“Furthermore, the [WRAPS] proposal fails to meet long acknowledged open space needs of the Rosslyn neighborhood, which lacks sufficient parkland for its substantial and growing population. In fact, the plan actually decreases rather than increases parkland. The population at the WRAPS site will increased by a projected 80 percent . . .; yet the community is losing at least 30 percent of the existing open space. In addition, access to the Wilson School field which has a common use area for many years, will now necessarily be limited during school hours, further reducing open space available to the community.”
Were it not for the vocal opposition of the same civic leaders who showed up at the July 16, County Board meeting, the County might have approved a deal that would have deprived Rosslyn residents of much of its remaining green space for another five years.
As a result of their opposition, County Board has delayed a decision on where to locate the temporary fire station till September. In the meantime, County Board promises to involve the community in exploring two other sites–Rhodeside Green Park, and a lot near Rosslyn Holiday Inn.
In March, 2015 Rosslyn neighbors rallied to save Rosslyn Highlands. At the time, other than the aforementioned civic leaders, few expressed concern about the planned demolition of historic Wilson School next door as part of the WRAPs project. The sentiment was that if sacrificing the school would save the park then that was okay.
Now we see that the decision to demolish the school has only whetted the County’s appetite to inflict more unwanted outcomes on Rosslyn neighbors. What’s worse, the controversy spawned over relocating the fire station highlights the unworkability of a plan that shoehorns residential and mixed use development, a major secondary school, a fire station and a public park all within about six acres.
I support Arlington Transportation Division’s 2017-2026 Transportation Development Plan (TDP). The TDP lays out a set of clear, realizable goals, including increased transit accessibility and more transit options for both regular commuters and underserved populations. Continue reading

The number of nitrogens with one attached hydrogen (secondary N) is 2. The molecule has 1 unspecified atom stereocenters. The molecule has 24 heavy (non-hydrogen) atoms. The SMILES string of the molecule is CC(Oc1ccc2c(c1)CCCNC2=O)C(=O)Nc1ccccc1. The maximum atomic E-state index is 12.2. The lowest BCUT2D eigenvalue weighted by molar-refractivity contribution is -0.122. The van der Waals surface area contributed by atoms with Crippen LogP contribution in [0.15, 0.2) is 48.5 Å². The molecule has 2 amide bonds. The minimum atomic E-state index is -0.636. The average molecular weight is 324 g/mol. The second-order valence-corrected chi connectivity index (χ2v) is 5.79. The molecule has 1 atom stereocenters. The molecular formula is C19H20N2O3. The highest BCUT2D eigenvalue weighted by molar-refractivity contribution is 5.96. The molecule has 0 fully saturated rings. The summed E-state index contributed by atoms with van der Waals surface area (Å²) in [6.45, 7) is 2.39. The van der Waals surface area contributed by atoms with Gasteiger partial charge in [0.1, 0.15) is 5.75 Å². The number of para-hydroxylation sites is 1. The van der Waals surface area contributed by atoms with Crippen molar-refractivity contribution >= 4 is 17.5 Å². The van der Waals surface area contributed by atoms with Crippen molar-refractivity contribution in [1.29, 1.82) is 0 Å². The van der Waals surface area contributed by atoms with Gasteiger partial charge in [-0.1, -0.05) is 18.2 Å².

750 N. Glebe is a 12 story mid-rise mixed use development project consisting of 491 luxury apartments, 733 park spaces and 62,000 square feet of retail space including a supermarket.
The fact that virtually none of the units except 22 CAFs designated as “affordable” will be affordable to most Arlington residents is cause for concern. The impact of adding almost 500 additional units in the immediate vicinity of Ballston Mall, which has already absorbed 1,500 newly constructed or soon to be constructed units is cause for even greater concern. But inclusion in this project of a grocery store that will generate 4,800 car trips on week days and 7,700 trips on Saturdays gives pause. Continue reading
Recently the County removed an agenda item consisting of a report by the County Manager on the Board of the Employee Financial Fraud, Waste and Abuse hotline’s first year of operation. The County Manager, who attended the meeting, said the report was postponed to give the newly appointed County Auditor, Jessica Tucker, time to review it. Continue reading
I’m Audrey Clement, Independent Candidate for Arlington County Board in the 2016 General Election.
As a long-time bicyclist and patron of public transit who doesn’t own car, I ask Arlington County Government to accelerate street repair operations across the County.
There are way too many pot holes and cracked and broken pavements for Arlington residents to drive or walk safely to work, school, or shopping centers—let alone to bike. Moreover, Arlington residents in the mobility-disabled community tell me that they are afraid of deteriorated sidewalks and crosswalks.
Even after a major street repaving effort last November right before the election, major arteries like Clarendon and Wilson Blvds. have deteriorated badly over the winter. Arlington needs to maintain its streets not just before the election but all year round.
When elected to County Board, I will make basic infrastructure maintenance and upgrades my first, not my last priority. Isn’t it time we had a County Board member who works for YOUR needs, not for vanity wants like a $20 million gondola and a $40 million swimming pool? It’s time for corporations, non-profits, and special interests to fund vanity programs and projects, not demand more from already-stressed taxpayers.
Please visit my Web site at: www.AudreyClement.com. Let me help you make Arlington County a better place to live. A greener Arlington is a better Arlington, and that’s my pledge to you, the citizens of Arlington County.
Comments to Northern Virginia Transportation Commission (NVTC) on Widening I-66 Inside the Beltway on May 5, 2016.
First I want to express my regret that a deal worked out between NVTC and Governor McAuliffe last year to toll I-66 inside the Beltway first and widen it later only if necessary was scuttled in favor a plan to widen I-66 as soon as the tolls are in place. Continue reading
As many of you know, Evergreene Homes demolished three historic Westover garden apartment buildings in 2013 to make way for luxury townhouses. Developers are at it again. Soon four more 8-10 unit apartment buildings will be demolished to make way for another clutch of million dollar town homes between 11th Street and 11th Road off Washington Boulevard. Continue reading